Lecture Series

IRIS NRC hosts or co-sponsors virtual, in-person, or hybrid lectures each semester on global themes of interest to UW faculty, staff, and students. Topics for lectures are identified by campus partners or other IRIS centers.

Upcoming Lecture Series Events

There are no upcoming events.

Spring 2021: CALS Global Conversations Series

College of Agricultural & Life Sciences (CALS) Global Conversations Series

January Theme: Feeding the World


Claudia Irene Calderon: Agroecology for a sustainable and more inclusive food system in the western highlands of Guatemala

Shawn Steffan: Food web ecology at UW-Madison: Fruitful collaborations across continents

Michel Wattiaux: Dairying in Mexico: From smallholder to family farms, and “factory” farms

March Theme: Strengthening Economies and Communities


Shelby Ellison: Hemp as a specialty crop in Israel, Poland, Romania, Canada, and France

Nan Enstad: Tobacco and racial capitalism in China

Paul Dower: Kinship and Economic Performance in Kyrgyzstan

Monthly one-hour talks featuring CALS faculty and staff sharing their international research and development work.

The series will serve as a catalyst for conversation around international collaborations, opportunities, and community-building within CALS, UW-Madison, and beyond.

February Theme: Responding to Climate Change


Nan Li: Visual communication and climate change in China

Jake Brunkard: The future of agriculture: Evolution of plant metabolism in Australia and South Africa

Min Chen: Remote sensing and global change

April Theme: Ensuring Health for All


Francisco Peñagaricano: Improving dairy cow production in Ethiopia: Synergistic effects of feed, management, and genetics

Erica Majumder: Challenges and strategies for microplastics in the environment

Fall 2020: Human Rights Speaker Series

“Addressing the Challenge of Coloniality in the Promises of Modernity and Cosmopolitanism to Higher Education”

Speaker: Professor Jose Cossa, Pennsylvania State University.

Description: In this talk, Professor Cossa critiques the modernist and cosmopolitan foundations of Western higher education, which ignore coloniality and limit critical thinking. He calls for efforts to de-border, de-center, and decolonize in global universities.

“Human Rights Education with Professor Monisha Bajaj”

Speaker: Professor Monisha Bajaj, University of San Francisco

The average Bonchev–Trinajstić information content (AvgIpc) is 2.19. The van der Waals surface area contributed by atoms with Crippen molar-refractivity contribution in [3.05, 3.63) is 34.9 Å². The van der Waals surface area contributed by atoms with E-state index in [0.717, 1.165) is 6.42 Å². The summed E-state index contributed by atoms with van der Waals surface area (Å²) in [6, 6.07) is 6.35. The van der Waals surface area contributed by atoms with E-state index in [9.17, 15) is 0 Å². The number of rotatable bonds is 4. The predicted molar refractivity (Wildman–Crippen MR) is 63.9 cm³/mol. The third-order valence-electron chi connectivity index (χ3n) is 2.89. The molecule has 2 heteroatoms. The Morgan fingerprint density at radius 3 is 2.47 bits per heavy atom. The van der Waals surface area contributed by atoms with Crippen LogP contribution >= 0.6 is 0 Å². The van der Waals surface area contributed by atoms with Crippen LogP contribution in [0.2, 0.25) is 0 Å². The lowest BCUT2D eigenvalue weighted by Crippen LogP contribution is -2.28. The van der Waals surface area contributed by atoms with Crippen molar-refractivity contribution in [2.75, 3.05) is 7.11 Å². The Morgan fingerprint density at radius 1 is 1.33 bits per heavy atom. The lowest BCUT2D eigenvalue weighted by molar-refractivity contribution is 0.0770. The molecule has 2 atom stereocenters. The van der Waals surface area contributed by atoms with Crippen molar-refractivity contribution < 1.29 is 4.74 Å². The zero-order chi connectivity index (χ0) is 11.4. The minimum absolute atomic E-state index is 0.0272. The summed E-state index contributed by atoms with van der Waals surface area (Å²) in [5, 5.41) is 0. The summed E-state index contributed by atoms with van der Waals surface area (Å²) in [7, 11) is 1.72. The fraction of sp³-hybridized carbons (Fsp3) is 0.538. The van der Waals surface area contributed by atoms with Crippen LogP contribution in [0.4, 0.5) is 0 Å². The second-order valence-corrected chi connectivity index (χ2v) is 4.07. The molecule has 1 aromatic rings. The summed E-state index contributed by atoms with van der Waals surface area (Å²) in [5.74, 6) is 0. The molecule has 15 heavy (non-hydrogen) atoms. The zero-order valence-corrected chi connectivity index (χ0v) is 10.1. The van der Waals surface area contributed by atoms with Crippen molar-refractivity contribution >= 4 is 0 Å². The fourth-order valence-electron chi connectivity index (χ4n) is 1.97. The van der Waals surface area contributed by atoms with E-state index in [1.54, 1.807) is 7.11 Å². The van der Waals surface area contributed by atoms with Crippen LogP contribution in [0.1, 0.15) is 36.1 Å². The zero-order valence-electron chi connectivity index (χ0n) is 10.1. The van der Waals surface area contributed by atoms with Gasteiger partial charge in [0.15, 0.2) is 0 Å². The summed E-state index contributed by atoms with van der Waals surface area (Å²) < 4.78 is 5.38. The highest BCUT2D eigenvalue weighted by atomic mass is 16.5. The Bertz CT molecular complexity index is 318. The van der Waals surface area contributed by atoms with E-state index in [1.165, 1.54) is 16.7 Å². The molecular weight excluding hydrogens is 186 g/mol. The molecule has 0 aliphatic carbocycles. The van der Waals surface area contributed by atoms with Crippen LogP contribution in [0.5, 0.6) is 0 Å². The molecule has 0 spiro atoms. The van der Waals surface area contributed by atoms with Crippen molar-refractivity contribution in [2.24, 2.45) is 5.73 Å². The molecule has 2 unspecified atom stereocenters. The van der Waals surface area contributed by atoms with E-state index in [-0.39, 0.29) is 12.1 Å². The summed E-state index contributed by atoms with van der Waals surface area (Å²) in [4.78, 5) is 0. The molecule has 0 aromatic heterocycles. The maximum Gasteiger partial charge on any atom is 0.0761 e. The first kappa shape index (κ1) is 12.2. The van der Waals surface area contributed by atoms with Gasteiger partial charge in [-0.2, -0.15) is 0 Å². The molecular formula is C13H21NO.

Description: Human rights education is a global movement to address basic rights and broaden the respect for the dignity and freedom of all peoples through formal and non-formal education. In this talk, drawing on her two decades of experience as a scholar and practitioner, Professor Monisha Bajaj will discuss her recent books on the politics and possibilities of human rights education.

The Back 40 Mine: A Conversation about Menominee Rights”

Speaker: Anahkwet (Guy Reiter), Executive Director of Menikanaehkem Inc.

Description: The Back Forty Mine project is a proposed open pit metallic sulfide mine located on the banks of the Menominee River in Lake Township, Michigan. Aquila Resources Inc. (TSX: AQA) (“Aquila”), a Canadian development stage company, is actively seeking the necessary approvals to mine and process gold, zinc, copper, silver and other minerals at the site. The Michigan Department of Environmental Quality (MDEQ) has approved three of the four required permits for the project. The Menominee Nation and many allies including local citizens, local governments, environmental organizations, and grassroots organizations oppose the mine. This presentation initiates a conversation about how environmental politics and indigenous rights intersect with projects like the Back Forty Mine.

“Refugee Youth, Citizenship Education and Exclusion from Public Schooling”

Speaker: Professor Sally Bonet, Colgate University

Description: In this talk, which draws on a three year, multi-sited, multilingual ethnographic study with recently resettled Iraqi refugee families in Philadelphia, Dr. Sally Wesley Bonet examines the relationship between educational exclusion and the production of refugee youth as (non)citizens, suggesting that staging interventions to improve their lives necessitates a thoughtful reevaluation of educational policy and practices.